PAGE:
The ritual prayer outlines are the same, but with a few differences in the process. During the Qiyaam (i.e., the standing position), the hands are dropped to the sides, I made an effort to do that, but did not feel home with it, so I did what I am used to; place my hands on my stomach folded together. The feeling was almost like the feeling when you don’t wear seat belt while driving. There is nothing wrong or right about either method, it is simply what you are used to.
Lifting of forefinger as a witness is a Sunni practice while reciting Ashadu anna Muhammadur Rasool Allah in the Tashahhud position and not a Shia practice.

Sunni prayers are concluded with a physical turn of the head to the right and then to the left with a Salaam Aliakum o Rahmatullah, while the Shias conclude it with the words alone in the middle of the recitation.

If I were to score on the quality of carpet, this mosque scores 8 out of 10, and the Plano Mosque would score low, the Masjid e Aqsa perhaps scores 10 out of 10, and Aqsa is one of the cleanest Mosques I have been to, it was incredibly clean!

One of the purposes of writing the Ramadan notes is, for us to see that each method is beautiful, and learn to drop the arrogance of wronging others. It’s not easy, but good things are not easy anyways.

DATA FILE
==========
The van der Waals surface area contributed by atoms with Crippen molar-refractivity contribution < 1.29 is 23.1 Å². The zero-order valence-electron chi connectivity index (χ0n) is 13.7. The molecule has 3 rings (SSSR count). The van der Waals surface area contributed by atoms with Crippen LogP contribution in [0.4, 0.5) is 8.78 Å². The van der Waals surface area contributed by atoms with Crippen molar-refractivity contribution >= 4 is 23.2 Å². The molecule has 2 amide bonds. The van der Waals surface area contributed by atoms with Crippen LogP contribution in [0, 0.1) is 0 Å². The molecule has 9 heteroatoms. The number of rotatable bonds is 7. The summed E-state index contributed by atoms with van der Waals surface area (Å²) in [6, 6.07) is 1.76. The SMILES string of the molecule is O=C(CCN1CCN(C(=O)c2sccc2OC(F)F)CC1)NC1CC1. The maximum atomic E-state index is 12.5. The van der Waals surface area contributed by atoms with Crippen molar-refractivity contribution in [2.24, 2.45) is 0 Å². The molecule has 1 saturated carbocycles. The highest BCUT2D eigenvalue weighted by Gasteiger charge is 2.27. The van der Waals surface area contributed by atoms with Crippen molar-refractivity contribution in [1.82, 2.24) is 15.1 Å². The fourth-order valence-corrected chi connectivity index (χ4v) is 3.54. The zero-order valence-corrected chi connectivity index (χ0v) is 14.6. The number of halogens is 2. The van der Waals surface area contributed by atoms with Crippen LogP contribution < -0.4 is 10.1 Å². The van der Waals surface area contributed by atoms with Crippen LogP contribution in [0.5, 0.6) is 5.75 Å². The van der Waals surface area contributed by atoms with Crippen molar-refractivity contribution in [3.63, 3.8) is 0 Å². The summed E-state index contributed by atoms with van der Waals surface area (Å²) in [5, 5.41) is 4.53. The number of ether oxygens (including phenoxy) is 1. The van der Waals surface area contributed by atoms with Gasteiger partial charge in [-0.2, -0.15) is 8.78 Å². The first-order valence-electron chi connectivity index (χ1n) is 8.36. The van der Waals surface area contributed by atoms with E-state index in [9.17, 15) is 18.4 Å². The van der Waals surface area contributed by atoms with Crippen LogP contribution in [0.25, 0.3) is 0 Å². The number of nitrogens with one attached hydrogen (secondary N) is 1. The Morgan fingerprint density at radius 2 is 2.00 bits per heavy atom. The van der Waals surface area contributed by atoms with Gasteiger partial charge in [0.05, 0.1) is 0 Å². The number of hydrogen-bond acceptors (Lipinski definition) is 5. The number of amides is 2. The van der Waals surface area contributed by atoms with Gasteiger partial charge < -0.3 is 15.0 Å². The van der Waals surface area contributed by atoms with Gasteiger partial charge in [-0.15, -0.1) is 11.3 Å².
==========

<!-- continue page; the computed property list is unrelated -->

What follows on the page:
The language we need to develop in expressing the difference is that of respect and not in terms of better or not better, but appreciation of the uniqueness. Do we forget that Allah constantly reminds as that the best among you is the one who knows the other, it means acknowledging the difference and living with it. At the Ahmadiyya Mosque, I added in my little talk, that Allah does not shower favors one over the other, he has not signed a deal behind others backs for us to be arrogant. The least liked person by God is an arrogant one.

May Allah help us all to learn to describe the otherness of others as genuinely as we can and with utmost respect. One of the greatest values of Islam is equality and it must reflect in our actions and words. No one should be looked down or up, shame on us if we do. You might want to consider reflecting on the wisdom of conducting a civil dialogue as describe in Sura Kafirun (http://quraan-today.blogspot.com/2008/07/sura-kafirun-un-believers.html)

Had a short discussion with the Maulana, and was amazed at the way he described Ayatul Kursi, and what does it mean to be in Jahilya box and how to get out of it. And, the first statement Prophet Muhammad made at Masjid-e-Nabwi about maintaining relationships.

[Mike Ghouse is committed to building a Cohesive America and offers pluralistic solutions on issues of the day. He is a professional speaker, thinker and a writer on pluralism, politics, civic affairs, Islam, India, Israel, peace and justice. Mike is a frequent guest on Sean Hannity show on Fox TV, and a commentator on national radio networks, he contributes weekly to the Texas Faith Column at Dallas Morning News and regularly at Huffington post, and several other periodicals across the world. Mike Ghouse is associated with IndianMuslimObserver.com as Foreign Editor. He can be contacted at mikeghouse@aol.com]